Omega 3 Fish Oil
Has Positive Effects on the Brain:
 
DHA (docosahexaenoic acid) is one of the long chain polyunsaturated fatty acids known as essential fatty acids. It is, however, not the only essential fatty acid. Others include EPA (Eicosapentaenoic acid) and ALA (alpha-linolenic acid), and more. These are known as Omega 3 fatty acids.
 

They are known as essential fatty acids because scientists and health professionals who research our health consider them to be essential for the maintenance of good health, and to help prevent, or ameliorate a range of common health problems.

Omega 3 has positive effects on your mood, cognitive ability, psychological problems such as depression, and has shown a reduced risk of dementia.

Sales of Omega 3 supplements are growing faster than any other nutritional dietary supplement in history.

 

Lets examine exactly what Omega 3 supplements are and what they do.

DHA (docosahexaenoic acid) is one of the long chain polyunsaturated fatty acids known as essential fatty acids. It is, however, not the only essential fatty acid. Others include EPA (Eicosapentaenoic acid) and ALA (alpha-linolenic acid), and more. These are known as Omega 3 fatty acids.

They are known as essential fatty acids because scientists and health professionals who research our health consider them to be essential for the maintenance of good health, and to help prevent, or ameliorate a range of common health problems.

 

We have been brought up to believe that fats are bad for us. And in some cases this is true. For example saturated fat, most commonly found in animal products, is not good for our health. However it’s not true that all fat is bad for us and the Omega 3 fatty acids, particularly DHA and EPA, are considered essential to good health. They are polyunsaturated fatty acids.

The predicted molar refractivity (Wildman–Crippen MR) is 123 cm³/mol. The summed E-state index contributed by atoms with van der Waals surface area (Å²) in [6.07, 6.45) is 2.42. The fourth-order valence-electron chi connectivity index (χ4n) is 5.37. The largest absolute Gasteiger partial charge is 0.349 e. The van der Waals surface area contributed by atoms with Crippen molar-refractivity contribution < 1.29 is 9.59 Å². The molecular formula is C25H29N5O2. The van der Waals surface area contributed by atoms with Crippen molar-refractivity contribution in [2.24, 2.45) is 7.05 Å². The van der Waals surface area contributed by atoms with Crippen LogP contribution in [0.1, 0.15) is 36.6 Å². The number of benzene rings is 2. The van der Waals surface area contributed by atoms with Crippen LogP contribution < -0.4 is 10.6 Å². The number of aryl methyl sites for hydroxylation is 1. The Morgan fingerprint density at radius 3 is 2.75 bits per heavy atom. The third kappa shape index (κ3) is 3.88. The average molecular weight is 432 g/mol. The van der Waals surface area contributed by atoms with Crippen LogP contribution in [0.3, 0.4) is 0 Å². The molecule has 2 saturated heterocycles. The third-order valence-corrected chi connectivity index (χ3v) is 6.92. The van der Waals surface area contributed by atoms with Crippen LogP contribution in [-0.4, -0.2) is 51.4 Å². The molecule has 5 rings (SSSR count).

Unlike some nutrients our bodies are unable to create DHA, or the other essential fatty acids, itself. Rather we must rely on dietary intake for our supply of these Omega-3 fatty acids.

 

Whilst in the past there was a range of sources of DHA in our diet these sources have reduced over the past hundred years. Fish oil from oily fish was the single biggest source of DHA in our diets, however during the last century the amount of fish in the average American diet has reduced dramatically.

However there are other sources of DHA as well. For example meat has been a good source of DHA and EPA in the past, however is now not so. This is because most of our meat is now sourced from grain fed animals, and grain fed beef is low in these Omega 3 essential fatty acids. Grass fed beef is much higher in Omega3 fats however grass fed beef is now relatively rare in our diets.

 

Over the last 30 years research has established clearly that adequate supplies of  DHA and EPA, the 2 most important of the omega 3 essential fatty acids, is essential to a wide range of health issues. Research has shown that the average American diet is inadequate in Omega 3 intake and increasing our intake can offer a wide range of health benefits including a reduction in heart disease, including fatal heart attacks, a reduction in the risk of stroke, a wide range of brain benefits including improved memory and brain function and a wide range of other improvements in our health.